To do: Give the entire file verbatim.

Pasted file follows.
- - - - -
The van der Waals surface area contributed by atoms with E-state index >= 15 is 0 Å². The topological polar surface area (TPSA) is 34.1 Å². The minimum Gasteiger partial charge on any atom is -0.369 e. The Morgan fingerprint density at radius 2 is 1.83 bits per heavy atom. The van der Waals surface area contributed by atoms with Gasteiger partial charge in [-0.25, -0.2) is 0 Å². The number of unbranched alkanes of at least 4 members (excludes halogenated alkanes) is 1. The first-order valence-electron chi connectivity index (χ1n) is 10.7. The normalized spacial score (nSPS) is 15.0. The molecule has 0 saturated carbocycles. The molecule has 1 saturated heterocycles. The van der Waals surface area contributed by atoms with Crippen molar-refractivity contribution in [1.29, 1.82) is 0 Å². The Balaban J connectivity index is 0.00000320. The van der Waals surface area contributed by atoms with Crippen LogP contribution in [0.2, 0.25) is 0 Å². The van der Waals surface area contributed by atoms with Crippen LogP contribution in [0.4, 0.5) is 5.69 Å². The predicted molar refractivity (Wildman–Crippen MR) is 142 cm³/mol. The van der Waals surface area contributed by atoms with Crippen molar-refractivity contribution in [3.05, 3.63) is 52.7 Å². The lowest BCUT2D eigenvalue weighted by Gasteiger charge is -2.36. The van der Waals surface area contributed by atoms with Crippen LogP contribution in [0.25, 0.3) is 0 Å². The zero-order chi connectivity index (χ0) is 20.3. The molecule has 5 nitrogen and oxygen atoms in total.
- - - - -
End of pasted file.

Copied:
The van der Waals surface area contributed by atoms with E-state index >= 15 is 0 Å². The topological polar surface area (TPSA) is 34.1 Å². The minimum Gasteiger partial charge on any atom is -0.369 e. The Morgan fingerprint density at radius 2 is 1.83 bits per heavy atom. The van der Waals surface area contributed by atoms with Gasteiger partial charge in [-0.25, -0.2) is 0 Å². The number of unbranched alkanes of at least 4 members (excludes halogenated alkanes) is 1. The first-order valence-electron chi connectivity index (χ1n) is 10.7. The normalized spacial score (nSPS) is 15.0. The molecule has 0 saturated carbocycles. The molecule has 1 saturated heterocycles. The van der Waals surface area contributed by atoms with Crippen molar-refractivity contribution in [1.29, 1.82) is 0 Å². The Balaban J connectivity index is 0.00000320. The van der Waals surface area contributed by atoms with Crippen LogP contribution in [0.2, 0.25) is 0 Å². The van der Waals surface area contributed by atoms with Crippen LogP contribution in [0.4, 0.5) is 5.69 Å². The predicted molar refractivity (Wildman–Crippen MR) is 142 cm³/mol. The van der Waals surface area contributed by atoms with Crippen molar-refractivity contribution in [3.05, 3.63) is 52.7 Å². The lowest BCUT2D eigenvalue weighted by Gasteiger charge is -2.36. The van der Waals surface area contributed by atoms with Crippen LogP contribution in [0.25, 0.3) is 0 Å². The zero-order chi connectivity index (χ0) is 20.3. The molecule has 5 nitrogen and oxygen atoms in total.